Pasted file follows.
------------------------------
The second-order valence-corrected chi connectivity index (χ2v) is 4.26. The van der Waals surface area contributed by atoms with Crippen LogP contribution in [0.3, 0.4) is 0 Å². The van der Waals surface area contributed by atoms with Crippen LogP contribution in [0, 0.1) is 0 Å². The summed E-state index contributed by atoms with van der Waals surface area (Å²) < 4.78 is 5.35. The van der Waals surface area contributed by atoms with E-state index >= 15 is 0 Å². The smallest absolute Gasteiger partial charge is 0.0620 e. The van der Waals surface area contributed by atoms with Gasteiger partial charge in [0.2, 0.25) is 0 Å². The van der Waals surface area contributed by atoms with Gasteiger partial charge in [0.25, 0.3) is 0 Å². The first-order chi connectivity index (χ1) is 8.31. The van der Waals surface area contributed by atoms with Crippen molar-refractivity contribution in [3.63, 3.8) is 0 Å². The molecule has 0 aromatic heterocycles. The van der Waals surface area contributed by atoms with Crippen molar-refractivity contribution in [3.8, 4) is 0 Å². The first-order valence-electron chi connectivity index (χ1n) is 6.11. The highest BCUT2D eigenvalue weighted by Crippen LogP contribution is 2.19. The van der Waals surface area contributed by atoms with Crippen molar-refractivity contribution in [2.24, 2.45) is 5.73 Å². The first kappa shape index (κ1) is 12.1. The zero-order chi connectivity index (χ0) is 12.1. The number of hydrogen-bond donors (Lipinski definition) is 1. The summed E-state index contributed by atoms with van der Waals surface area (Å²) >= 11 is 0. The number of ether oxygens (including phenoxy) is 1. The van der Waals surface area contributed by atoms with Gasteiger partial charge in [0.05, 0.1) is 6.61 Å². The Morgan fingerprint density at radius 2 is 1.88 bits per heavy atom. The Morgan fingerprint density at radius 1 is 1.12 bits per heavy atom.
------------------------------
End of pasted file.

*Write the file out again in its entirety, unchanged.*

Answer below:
The second-order valence-corrected chi connectivity index (χ2v) is 4.26. The van der Waals surface area contributed by atoms with Crippen LogP contribution in [0.3, 0.4) is 0 Å². The van der Waals surface area contributed by atoms with Crippen LogP contribution in [0, 0.1) is 0 Å². The summed E-state index contributed by atoms with van der Waals surface area (Å²) < 4.78 is 5.35. The van der Waals surface area contributed by atoms with E-state index >= 15 is 0 Å². The smallest absolute Gasteiger partial charge is 0.0620 e. The van der Waals surface area contributed by atoms with Gasteiger partial charge in [0.2, 0.25) is 0 Å². The van der Waals surface area contributed by atoms with Gasteiger partial charge in [0.25, 0.3) is 0 Å². The first-order chi connectivity index (χ1) is 8.31. The van der Waals surface area contributed by atoms with Crippen molar-refractivity contribution in [3.63, 3.8) is 0 Å². The molecule has 0 aromatic heterocycles. The van der Waals surface area contributed by atoms with Crippen molar-refractivity contribution in [3.8, 4) is 0 Å². The first-order valence-electron chi connectivity index (χ1n) is 6.11. The highest BCUT2D eigenvalue weighted by Crippen LogP contribution is 2.19. The van der Waals surface area contributed by atoms with Crippen molar-refractivity contribution in [2.24, 2.45) is 5.73 Å². The first kappa shape index (κ1) is 12.1. The zero-order chi connectivity index (χ0) is 12.1. The number of hydrogen-bond donors (Lipinski definition) is 1. The summed E-state index contributed by atoms with van der Waals surface area (Å²) >= 11 is 0. The number of ether oxygens (including phenoxy) is 1. The van der Waals surface area contributed by atoms with Gasteiger partial charge in [0.05, 0.1) is 6.61 Å². The Morgan fingerprint density at radius 2 is 1.88 bits per heavy atom. The Morgan fingerprint density at radius 1 is 1.12 bits per heavy atom.